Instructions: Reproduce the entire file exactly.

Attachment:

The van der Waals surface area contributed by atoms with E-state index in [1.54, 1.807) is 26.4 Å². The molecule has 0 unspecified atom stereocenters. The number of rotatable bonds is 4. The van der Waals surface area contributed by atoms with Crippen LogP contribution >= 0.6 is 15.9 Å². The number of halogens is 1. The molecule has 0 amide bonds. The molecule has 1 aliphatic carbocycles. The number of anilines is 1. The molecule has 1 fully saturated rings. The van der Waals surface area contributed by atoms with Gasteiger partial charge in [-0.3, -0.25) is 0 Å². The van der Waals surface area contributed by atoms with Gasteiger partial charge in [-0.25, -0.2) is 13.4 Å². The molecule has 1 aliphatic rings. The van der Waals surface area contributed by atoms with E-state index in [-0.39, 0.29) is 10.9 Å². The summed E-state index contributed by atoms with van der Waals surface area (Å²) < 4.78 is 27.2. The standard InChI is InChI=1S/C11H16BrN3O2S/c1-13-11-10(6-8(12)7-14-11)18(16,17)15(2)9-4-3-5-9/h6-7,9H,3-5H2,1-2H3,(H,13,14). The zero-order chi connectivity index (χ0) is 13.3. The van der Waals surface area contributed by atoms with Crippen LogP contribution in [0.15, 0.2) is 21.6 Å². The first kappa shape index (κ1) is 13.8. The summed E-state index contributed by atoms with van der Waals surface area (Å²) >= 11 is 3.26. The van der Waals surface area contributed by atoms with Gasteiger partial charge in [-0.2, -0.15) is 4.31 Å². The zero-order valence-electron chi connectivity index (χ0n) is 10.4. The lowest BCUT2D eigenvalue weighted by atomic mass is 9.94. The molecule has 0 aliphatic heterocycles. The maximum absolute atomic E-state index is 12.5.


The van der Waals surface area contributed by atoms with E-state index in [1.54, 1.807) is 26.4 Å². The molecule has 0 unspecified atom stereocenters. The number of rotatable bonds is 4. The van der Waals surface area contributed by atoms with Crippen LogP contribution >= 0.6 is 15.9 Å². The number of halogens is 1. The molecule has 0 amide bonds. The molecule has 1 aliphatic carbocycles. The number of anilines is 1. The molecule has 1 fully saturated rings. The van der Waals surface area contributed by atoms with Gasteiger partial charge in [-0.3, -0.25) is 0 Å². The van der Waals surface area contributed by atoms with Gasteiger partial charge in [-0.25, -0.2) is 13.4 Å². The molecule has 1 aliphatic rings. The van der Waals surface area contributed by atoms with E-state index in [-0.39, 0.29) is 10.9 Å². The summed E-state index contributed by atoms with van der Waals surface area (Å²) < 4.78 is 27.2. The standard InChI is InChI=1S/C11H16BrN3O2S/c1-13-11-10(6-8(12)7-14-11)18(16,17)15(2)9-4-3-5-9/h6-7,9H,3-5H2,1-2H3,(H,13,14). The zero-order chi connectivity index (χ0) is 13.3. The van der Waals surface area contributed by atoms with Crippen LogP contribution in [0.15, 0.2) is 21.6 Å². The first kappa shape index (κ1) is 13.8. The summed E-state index contributed by atoms with van der Waals surface area (Å²) >= 11 is 3.26. The van der Waals surface area contributed by atoms with Gasteiger partial charge in [-0.2, -0.15) is 4.31 Å². The zero-order valence-electron chi connectivity index (χ0n) is 10.4. The lowest BCUT2D eigenvalue weighted by atomic mass is 9.94. The molecule has 0 aliphatic heterocycles. The maximum absolute atomic E-state index is 12.5.